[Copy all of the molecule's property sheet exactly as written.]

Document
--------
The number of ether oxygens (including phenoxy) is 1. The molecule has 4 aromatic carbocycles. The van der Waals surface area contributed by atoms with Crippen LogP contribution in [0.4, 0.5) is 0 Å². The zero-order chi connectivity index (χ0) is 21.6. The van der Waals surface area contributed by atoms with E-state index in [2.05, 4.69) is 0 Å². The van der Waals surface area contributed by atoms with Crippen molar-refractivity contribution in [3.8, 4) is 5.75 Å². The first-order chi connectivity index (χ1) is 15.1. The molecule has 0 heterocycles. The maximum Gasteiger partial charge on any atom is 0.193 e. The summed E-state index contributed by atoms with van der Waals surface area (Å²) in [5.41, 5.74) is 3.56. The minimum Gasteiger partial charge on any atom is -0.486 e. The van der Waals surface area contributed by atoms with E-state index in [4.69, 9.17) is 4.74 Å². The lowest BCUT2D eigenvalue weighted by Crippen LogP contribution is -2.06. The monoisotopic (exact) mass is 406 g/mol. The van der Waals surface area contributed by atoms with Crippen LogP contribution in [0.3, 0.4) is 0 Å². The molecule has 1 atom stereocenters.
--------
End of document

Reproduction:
The number of ether oxygens (including phenoxy) is 1. The molecule has 4 aromatic carbocycles. The van der Waals surface area contributed by atoms with Crippen LogP contribution in [0.4, 0.5) is 0 Å². The zero-order chi connectivity index (χ0) is 21.6. The van der Waals surface area contributed by atoms with E-state index in [2.05, 4.69) is 0 Å². The van der Waals surface area contributed by atoms with Crippen molar-refractivity contribution in [3.8, 4) is 5.75 Å². The first-order chi connectivity index (χ1) is 15.1. The molecule has 0 heterocycles. The maximum Gasteiger partial charge on any atom is 0.193 e. The summed E-state index contributed by atoms with van der Waals surface area (Å²) in [5.41, 5.74) is 3.56. The minimum Gasteiger partial charge on any atom is -0.486 e. The van der Waals surface area contributed by atoms with E-state index in [4.69, 9.17) is 4.74 Å². The lowest BCUT2D eigenvalue weighted by Crippen LogP contribution is -2.06. The monoisotopic (exact) mass is 406 g/mol. The van der Waals surface area contributed by atoms with Crippen LogP contribution in [0.3, 0.4) is 0 Å². The molecule has 1 atom stereocenters.